Boris is wrong about equality. Economic inequalities will not cease to exist, not because of inherent differences in natural ability, but as long as people hold onto this unwarranted assumption that poor people are somehow inherently inferior. While I am not condoning deterministic bred apathy, for us to understand the issue of income inequalities as they stand, we must understand what the reasons for these differences in ability are. Once we understand the reasons, we can attempt to find the solution. Simply accepting that inequalities will always exist is lazy and ill-conceived means at tackling the problem.

But it is easy for people like Boris to feel morally and intellectually superior when they have been educated to such a high standard. The former journalist, and now heavy weight political figure, has had ample opportunities in life that only a very small fraction of us could ever hope for. His success, despite what he may think or believe, is not necessarily due to his aptitude, but a combination of circumstances that propelled him into the limelight.

And it is not necessarily wealth that has been the key ingredient in this recipe for success, and I say this as someone who has grown up in relative poverty. During my childhood, all around me my peers and I were subject to obstacles that Boris could hardly fathom in his sheltered upbringing.

Could a man like Boris, suckling from the teats of aristocracy and privilege, ever know the frustration of growing up in poverty? Has he ever felt the anxiety of hearing parents bicker over unpaid bills? Has he ever had to share a 80p bag of chips for dinner with his family? Has Boris ever experienced bailiffs coming to his home as a child and taking all his possessions? Can he appreciate the stigma and low self-esteem that comes with being the child of poor, working class immigrants? Can he comprehend the difficulty of growing up with parents who can barely speak English? Has he lost a parent and been brought up on meagre benefits? Has he had family members succumb to a criminal life just to survive?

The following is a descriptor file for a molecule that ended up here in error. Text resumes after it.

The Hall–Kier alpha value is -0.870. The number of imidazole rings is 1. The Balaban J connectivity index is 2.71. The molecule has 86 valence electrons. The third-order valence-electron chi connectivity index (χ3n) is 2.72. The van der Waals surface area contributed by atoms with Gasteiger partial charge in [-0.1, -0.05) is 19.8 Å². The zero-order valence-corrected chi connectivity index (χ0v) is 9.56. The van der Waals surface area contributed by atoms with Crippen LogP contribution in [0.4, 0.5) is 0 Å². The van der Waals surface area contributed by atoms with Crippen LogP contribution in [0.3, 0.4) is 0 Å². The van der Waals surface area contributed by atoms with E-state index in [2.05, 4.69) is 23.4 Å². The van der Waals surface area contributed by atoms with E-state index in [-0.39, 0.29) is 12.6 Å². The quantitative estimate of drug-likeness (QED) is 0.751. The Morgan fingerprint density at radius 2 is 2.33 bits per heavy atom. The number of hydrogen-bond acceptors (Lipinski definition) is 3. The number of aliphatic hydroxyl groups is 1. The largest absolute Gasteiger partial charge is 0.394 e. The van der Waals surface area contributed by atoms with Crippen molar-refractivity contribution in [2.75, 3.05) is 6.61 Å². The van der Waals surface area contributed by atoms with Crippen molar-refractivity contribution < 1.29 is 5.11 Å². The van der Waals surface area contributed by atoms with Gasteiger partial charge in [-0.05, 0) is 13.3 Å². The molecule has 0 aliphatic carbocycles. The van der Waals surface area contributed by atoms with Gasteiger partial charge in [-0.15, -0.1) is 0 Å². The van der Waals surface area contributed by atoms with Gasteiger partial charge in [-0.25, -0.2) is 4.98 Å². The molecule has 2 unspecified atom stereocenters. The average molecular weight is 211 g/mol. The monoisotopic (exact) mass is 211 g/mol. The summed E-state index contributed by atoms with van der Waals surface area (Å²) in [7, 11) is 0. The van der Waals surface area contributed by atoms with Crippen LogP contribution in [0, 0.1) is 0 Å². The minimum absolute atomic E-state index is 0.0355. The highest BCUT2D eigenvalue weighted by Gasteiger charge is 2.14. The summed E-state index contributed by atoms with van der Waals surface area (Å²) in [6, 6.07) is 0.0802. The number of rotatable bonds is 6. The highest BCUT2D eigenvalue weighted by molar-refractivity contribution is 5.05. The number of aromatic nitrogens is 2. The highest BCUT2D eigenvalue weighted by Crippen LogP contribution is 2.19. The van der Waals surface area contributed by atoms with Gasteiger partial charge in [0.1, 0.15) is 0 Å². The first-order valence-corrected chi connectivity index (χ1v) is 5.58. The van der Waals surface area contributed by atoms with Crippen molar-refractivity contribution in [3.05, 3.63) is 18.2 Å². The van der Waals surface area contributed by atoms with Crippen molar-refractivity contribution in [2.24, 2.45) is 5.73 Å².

This kind of life, while it doesn’t necessarily close doors for you, it makes it so much more difficult to succeed, and this I have experienced first-hand.  While I concede these obstacles can be overcome with hard work, with determination, and most importantly, a whole lot of luck – for a lot of people, it just doesn’t pan out like that.

I have been incredibly fortunate in my life to have the right people around me, to give me guidance and help me understand this world and my place within it. But many of my peers, my friends, and even family members, have not been so fortunate; they have not been given the same nurturing and encouragement to reach their full potential. To hear Boris say that some humans are just inferior, I find deeply insulting, and incredibly frustrating. If we don’t believe in people, if we don’t give them the means to attain success, then how can we ever expect to irradiate inequality?

Yes, the problem is a natural difference Boris, but not in intelligence, but in privilege. Because I can guarantee you, if you’d gone to my school, located in a working class constituency in East London, and not the grand halls of thorough bred Eaton, you’d not be the same person you are now. If you’d grown up in poverty, you’d most certainly not be Mayor of London. And to be quite frank, I hope you aren’t for much longer, because the last thing we need in this country is another egocentric, self-righteous prick in office.